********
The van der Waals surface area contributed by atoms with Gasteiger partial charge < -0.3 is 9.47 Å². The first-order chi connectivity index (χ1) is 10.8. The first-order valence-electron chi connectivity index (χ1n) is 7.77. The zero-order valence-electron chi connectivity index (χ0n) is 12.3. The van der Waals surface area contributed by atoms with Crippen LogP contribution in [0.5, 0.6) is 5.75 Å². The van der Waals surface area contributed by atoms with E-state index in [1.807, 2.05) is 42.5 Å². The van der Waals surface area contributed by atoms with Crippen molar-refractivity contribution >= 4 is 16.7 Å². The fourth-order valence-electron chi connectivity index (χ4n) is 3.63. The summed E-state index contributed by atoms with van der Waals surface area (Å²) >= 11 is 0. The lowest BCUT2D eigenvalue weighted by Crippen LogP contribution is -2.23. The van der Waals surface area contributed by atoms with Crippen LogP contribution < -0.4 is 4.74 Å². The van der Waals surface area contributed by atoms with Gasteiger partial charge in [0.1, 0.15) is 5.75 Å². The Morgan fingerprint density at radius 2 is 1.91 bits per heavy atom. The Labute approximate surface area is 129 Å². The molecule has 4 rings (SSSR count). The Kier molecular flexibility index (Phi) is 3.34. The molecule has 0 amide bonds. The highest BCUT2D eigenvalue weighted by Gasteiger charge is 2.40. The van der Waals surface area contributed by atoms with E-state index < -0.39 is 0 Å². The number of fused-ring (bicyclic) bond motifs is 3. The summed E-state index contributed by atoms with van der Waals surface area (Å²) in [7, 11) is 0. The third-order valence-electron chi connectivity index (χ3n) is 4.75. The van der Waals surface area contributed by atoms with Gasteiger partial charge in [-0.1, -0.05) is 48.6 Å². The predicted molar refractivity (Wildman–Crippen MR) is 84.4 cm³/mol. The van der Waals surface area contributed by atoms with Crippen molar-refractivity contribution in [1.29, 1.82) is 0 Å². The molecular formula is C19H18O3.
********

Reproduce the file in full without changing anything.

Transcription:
The van der Waals surface area contributed by atoms with Gasteiger partial charge < -0.3 is 9.47 Å². The first-order chi connectivity index (χ1) is 10.8. The first-order valence-electron chi connectivity index (χ1n) is 7.77. The zero-order valence-electron chi connectivity index (χ0n) is 12.3. The van der Waals surface area contributed by atoms with Crippen LogP contribution in [0.5, 0.6) is 5.75 Å². The van der Waals surface area contributed by atoms with E-state index in [1.807, 2.05) is 42.5 Å². The van der Waals surface area contributed by atoms with Crippen molar-refractivity contribution >= 4 is 16.7 Å². The fourth-order valence-electron chi connectivity index (χ4n) is 3.63. The summed E-state index contributed by atoms with van der Waals surface area (Å²) >= 11 is 0. The lowest BCUT2D eigenvalue weighted by Crippen LogP contribution is -2.23. The van der Waals surface area contributed by atoms with Crippen LogP contribution < -0.4 is 4.74 Å². The van der Waals surface area contributed by atoms with Gasteiger partial charge in [0.1, 0.15) is 5.75 Å². The Morgan fingerprint density at radius 2 is 1.91 bits per heavy atom. The Labute approximate surface area is 129 Å². The molecule has 4 rings (SSSR count). The Kier molecular flexibility index (Phi) is 3.34. The molecule has 0 amide bonds. The highest BCUT2D eigenvalue weighted by Gasteiger charge is 2.40. The van der Waals surface area contributed by atoms with E-state index < -0.39 is 0 Å². The number of fused-ring (bicyclic) bond motifs is 3. The summed E-state index contributed by atoms with van der Waals surface area (Å²) in [7, 11) is 0. The third-order valence-electron chi connectivity index (χ3n) is 4.75. The van der Waals surface area contributed by atoms with Gasteiger partial charge in [-0.1, -0.05) is 48.6 Å². The predicted molar refractivity (Wildman–Crippen MR) is 84.4 cm³/mol. The van der Waals surface area contributed by atoms with Crippen molar-refractivity contribution in [1.29, 1.82) is 0 Å². The molecular formula is C19H18O3.